California Ag, Community Sectors Improve Water Use, Report Shows

Even as California’s population has grown by millions, its per-capita water use has declined, a recent Public Policy Institute of California (PPIC) report revealed.

The report, which focused on water usage across three sectors: community water systems, agriculture, and “environmental water,” also found that agriculture is using about the same amount of water to produce more valuable crops.


California’s agriculture sector produces more than 400 commodities, generates more than $50 billion in annual revenue, and employs more than 420,000 people. Most of this revenue comes from irrigated crops.

Irrigated farmland is concentrated in the San Joaquin Valley (54% of the state total), the Sacramento Valley (21%), the North, Central, and South coasts (9%), and the southeast desert region (6%).

Perennial fruit and nut crops’ share (led by almonds) has increased, up from roughly a quarter of irrigated acreage in 2000 to nearly half in 2018. In the San Joaquin Valley, perennials cover more than 60% of irrigated acreage.

According to the report, although irrigated acreage and farm water use have not grown, the value of agricultural output has been rising, reflecting the industry shift toward perennials. Adjusted for inflation, farm gross domestic product (GDP) was 23% higher in 2018 than in 1980, while farm water use was 15% lower.

Community Water Systems

On average, 10% of the state’s water goes to communities. More than 400 large, urban water utilities supply water to more than 90% of California’s residents, and nearly 2,500 smaller utilities serve more rural communities. Tens of thousands of rural homes get their water from domestic wells.

Water use by urban, suburban, and rural communities—also known as urban water use—is highest in the San Francisco Bay Area and the South Coast; both regions rely primarily on water imported from elsewhere.

Total water use by communities grew steadily until the 1990s. Since then, California’s population grew by 5.5 million people from 2000–20. Water usage has mostly plateaued, but continues to decline overall.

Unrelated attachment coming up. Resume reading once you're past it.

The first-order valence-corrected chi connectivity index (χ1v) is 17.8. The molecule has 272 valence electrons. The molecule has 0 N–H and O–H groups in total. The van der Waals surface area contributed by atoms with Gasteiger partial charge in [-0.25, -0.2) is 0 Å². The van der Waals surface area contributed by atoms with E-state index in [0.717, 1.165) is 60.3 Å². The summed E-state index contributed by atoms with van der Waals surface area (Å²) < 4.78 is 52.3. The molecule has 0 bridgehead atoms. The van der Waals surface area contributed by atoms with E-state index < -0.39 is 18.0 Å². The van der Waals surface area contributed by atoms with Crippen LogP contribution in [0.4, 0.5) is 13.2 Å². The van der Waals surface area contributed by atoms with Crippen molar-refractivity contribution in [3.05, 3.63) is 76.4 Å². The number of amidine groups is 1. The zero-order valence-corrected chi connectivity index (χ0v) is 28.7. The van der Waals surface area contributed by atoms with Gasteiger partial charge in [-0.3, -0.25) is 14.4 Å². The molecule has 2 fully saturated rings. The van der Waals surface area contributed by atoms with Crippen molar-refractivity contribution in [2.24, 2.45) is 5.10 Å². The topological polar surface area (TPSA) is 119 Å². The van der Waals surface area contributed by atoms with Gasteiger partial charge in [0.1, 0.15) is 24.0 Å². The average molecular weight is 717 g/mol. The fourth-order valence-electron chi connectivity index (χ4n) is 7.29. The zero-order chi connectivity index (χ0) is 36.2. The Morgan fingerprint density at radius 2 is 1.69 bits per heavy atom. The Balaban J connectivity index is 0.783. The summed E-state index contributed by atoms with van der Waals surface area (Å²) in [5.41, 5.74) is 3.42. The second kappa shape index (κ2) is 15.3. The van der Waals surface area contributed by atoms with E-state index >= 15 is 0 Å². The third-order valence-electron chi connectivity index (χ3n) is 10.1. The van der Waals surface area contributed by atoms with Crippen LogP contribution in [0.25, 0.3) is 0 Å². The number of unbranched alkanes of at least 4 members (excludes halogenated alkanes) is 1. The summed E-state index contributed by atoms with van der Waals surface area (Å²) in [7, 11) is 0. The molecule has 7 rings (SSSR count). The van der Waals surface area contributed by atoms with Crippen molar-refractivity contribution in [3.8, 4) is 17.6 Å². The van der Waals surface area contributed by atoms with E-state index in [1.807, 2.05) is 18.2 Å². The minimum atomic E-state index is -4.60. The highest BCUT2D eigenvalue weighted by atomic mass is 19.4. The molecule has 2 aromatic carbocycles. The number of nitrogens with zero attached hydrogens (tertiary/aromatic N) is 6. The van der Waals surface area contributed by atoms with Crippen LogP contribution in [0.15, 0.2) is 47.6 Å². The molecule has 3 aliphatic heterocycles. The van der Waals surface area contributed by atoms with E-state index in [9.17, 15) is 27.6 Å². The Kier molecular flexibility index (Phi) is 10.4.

Initial water savings came mainly from more efficient indoor plumbing and fixtures, and more recent efforts have also focused on reducing outdoor use, which accounts for nearly half of all urban use.

Environmental Water

Environmental water supports natural infrastructure that is important to people and freshwater biodiversity. Water use by the environment falls under four categories: wild and scenic rivers, instream ecosystem use, water quality maintenance for communities and farms, and wetlands within wildlife preserves.

The environment’s share of water use varies dramatically by region. On average, half of the state’s environmental water use occurs in the sparsely populated North Coast, mostly for flows down protected wild and scenic rivers.

Outside of the North Coast, another 36% of environmental water use occurs in the relatively wet Sacramento Valley. The San Joaquin Valley accounts for 12% of environmental water use, and less than 2% occurs in the rest of the state.

On average, 38% of the water flowing out of the Sacramento–San Joaquin Delta goes to the environment. By PPIC’s accounting, only one-third of that water—and even less in dry years—is used to protect fish and wildlife; the rest keeps the Delta fresh enough for use by cities and farms.

In wet years, environmental water makes up a larger share of available water (61%) than in dry years (41%); in critically dry years it can plummet.

To read the PPIC report in full, click here.

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